Recent comments by former Republican President Donald Trump touting COVID-19 vaccines as safe and a major achievement of his presidency have shocked anti-vaccine extremes, which include many of his staunch supporters.

After months of a low profile on vaccines and no photos of himself getting the shot, Trump told former Fox News host Bill O’Reilly on December 19 at an event in Dallas that he had received the reminder – eliciting a few boos from the audience.

In an interview with right-wing expert Candace Owens published two days later, Trump hit back when Owens suggested the shots were unsafe.

“Oh no, the vaccine is working,” interrupted Trump Owens, who said she was not vaccinated. “Those who get very sick and go to the hospital are the ones who don’t take the vaccine. “

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While in both cases Trump has emphasized that he is against Democratic President Joe Biden’s vaccine mandates, his comments have drawn rare criticism from anti-vaccine activists and some supporters.

The controversy highlights the balance Trump could face in a possible 2024 presidential election: he will need to energize his base, for many, opposition to vaccines has become a rallying cry, without however fend off moderate commuters.

Conspiracy theorist and radio host Alex Jones told his talk show that by touting the vaccine, Trump was either “completely ignorant” or “one of the most evil men who ever lived.” He said it was time to ‘move on’ Trump and also threatened to ‘throw all the dirt’ on the former president.

Radio host Wayne Allyn Root, a staunch supporter of Trump, said the former president had “the right to everything” except vaccines, and needed “intervention.” In a statement to Reuters, Root stressed that he would still be a Trump supporter and that by “intervention” he simply meant a chance to convince Trump to “change” his message.

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Trump says he recommends his supporters get the COVID-19 vaccine

Trump Says He Recommends His Supporters Get Vaccinated Against COVID-19 – March 16, 2021

A spokesperson told Reuters that Trump supports his administration’s “enormous contributions to ending this pandemic.” There was no immediate response to requests for comment from representatives of Jones or Owens.

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On right-wing social media groups, some Trump voters have argued that he is acting strategically to keep hostile media at bay. Others, however, professed dismay.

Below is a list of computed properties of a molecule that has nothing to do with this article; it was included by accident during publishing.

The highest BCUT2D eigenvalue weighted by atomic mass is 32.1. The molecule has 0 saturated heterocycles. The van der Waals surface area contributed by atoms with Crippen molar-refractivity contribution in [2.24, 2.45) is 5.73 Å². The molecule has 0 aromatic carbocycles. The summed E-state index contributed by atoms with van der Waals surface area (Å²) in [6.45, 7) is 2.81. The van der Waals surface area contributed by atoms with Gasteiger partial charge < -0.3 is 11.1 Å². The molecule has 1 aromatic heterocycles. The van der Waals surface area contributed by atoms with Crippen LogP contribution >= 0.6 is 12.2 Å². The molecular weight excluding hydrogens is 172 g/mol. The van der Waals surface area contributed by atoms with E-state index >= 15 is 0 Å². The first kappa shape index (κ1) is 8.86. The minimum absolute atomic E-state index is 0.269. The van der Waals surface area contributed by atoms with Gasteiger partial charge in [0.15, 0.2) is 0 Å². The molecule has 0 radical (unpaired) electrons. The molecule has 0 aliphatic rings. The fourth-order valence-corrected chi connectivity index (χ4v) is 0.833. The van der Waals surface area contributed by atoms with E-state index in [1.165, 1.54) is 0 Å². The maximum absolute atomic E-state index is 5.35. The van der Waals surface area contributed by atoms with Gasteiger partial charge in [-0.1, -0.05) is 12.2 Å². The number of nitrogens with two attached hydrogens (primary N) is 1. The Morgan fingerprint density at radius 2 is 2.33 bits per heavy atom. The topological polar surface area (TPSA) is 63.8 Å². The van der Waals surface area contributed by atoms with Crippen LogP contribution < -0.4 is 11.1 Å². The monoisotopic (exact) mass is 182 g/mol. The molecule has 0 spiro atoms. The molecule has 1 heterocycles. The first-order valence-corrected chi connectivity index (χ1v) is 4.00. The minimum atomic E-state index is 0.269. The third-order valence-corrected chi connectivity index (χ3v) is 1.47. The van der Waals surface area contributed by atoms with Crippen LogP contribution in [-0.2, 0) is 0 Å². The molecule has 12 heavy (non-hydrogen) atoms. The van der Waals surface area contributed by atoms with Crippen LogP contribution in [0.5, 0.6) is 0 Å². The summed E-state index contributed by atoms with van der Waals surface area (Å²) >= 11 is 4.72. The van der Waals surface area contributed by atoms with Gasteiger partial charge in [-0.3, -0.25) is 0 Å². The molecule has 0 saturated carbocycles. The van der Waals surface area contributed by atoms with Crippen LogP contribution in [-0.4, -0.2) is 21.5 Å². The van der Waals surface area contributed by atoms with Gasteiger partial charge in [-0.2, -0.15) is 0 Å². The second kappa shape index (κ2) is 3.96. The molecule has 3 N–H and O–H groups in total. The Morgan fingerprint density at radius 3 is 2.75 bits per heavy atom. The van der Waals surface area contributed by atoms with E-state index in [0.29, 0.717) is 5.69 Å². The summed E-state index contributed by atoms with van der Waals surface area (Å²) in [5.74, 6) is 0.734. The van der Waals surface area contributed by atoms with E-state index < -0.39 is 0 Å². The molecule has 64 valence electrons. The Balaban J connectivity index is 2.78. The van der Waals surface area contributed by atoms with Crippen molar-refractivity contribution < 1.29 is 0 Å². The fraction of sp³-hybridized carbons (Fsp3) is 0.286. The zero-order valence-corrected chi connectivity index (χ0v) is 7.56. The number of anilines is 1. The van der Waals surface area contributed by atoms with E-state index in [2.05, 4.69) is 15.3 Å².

“I can’t stand it anymore,” said Daniel McLean, 42, who works in the Oregon cannabis industry, in an interview.

McLean said he was increasingly disappointed with what he saw as Trump’s membership in the political establishment. The pro-vaccine comments were a tipping point, added McLean, who said he had not been vaccinated and repeated debunked theories about thousands of people dying from gunfire.

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Republicans and Republican-leaning independents now make up 60 percent of unvaccinated American adults, according to an analysis by the Kaiser Family Foundation.

That makes Trump’s comments all the more surprising, said Republican Martin Hyde, who is running as challenger to Florida Congressman Vern Buchanan in the 2022 election. “I don’t think that’s a message that will resonate with the base, ”Hyde told Reuters.

Growl and moan?

Trump continues to have an almost iron grip on Republican voters.

Candidates in the 2022 midterm elections are vying for his approvals; he is clearly the big favorite in the 2024 presidential race; and he’s gearing up to launch a social media site that reportedly made deals to raise around $ 1 billion.

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“I’m with Trump all the way,” wrote a user by the name Crockett in a Telegram app chat of Trump’s comments on the vaccine. “Trump knows things we don’t know.”

There is no poll yet to determine whether Trump’s comments on the vaccine have damaged his reputation with the grassroots.

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COVID-19: Breakthrough infections will occur as Omicron variant spreads, says Fauci

COVID-19: Breakthrough infections will occur as Omicron variant spreads, says Fauci – December 19, 2021

Nicholas Valentino, a professor of political psychology at the University of Michigan, said he’s unlikely to create a serious breakup.

“The most extreme faction in this group has nowhere to go politically,” Valentino said. McLean in Oregon, for example, said he still preferred Trump over Biden.

Georgian MK Marjorie Taylor Greene, a key Trump ally, appeared to try to iron out the problem on Monday, urging her supporters to focus on COVID-19 originating in China. “We should hold those who blamed the virus, not fight ourselves,” she said on Twitter.

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Yet Ron Filipkowski, a former federal prosecutor and Trump critic who oversees the far right, said Trump had done everything possible to tout the vaccines had sent “shock waves” through his base.

“A year ago you would never have heard any dissent among them,” Filipkowski said. “Now you at least hear the growls and moans. And it’s definitely new.

(Reporting by Alexandra Ulmer; Editing by Dan Grebler and Daniel Wallis)

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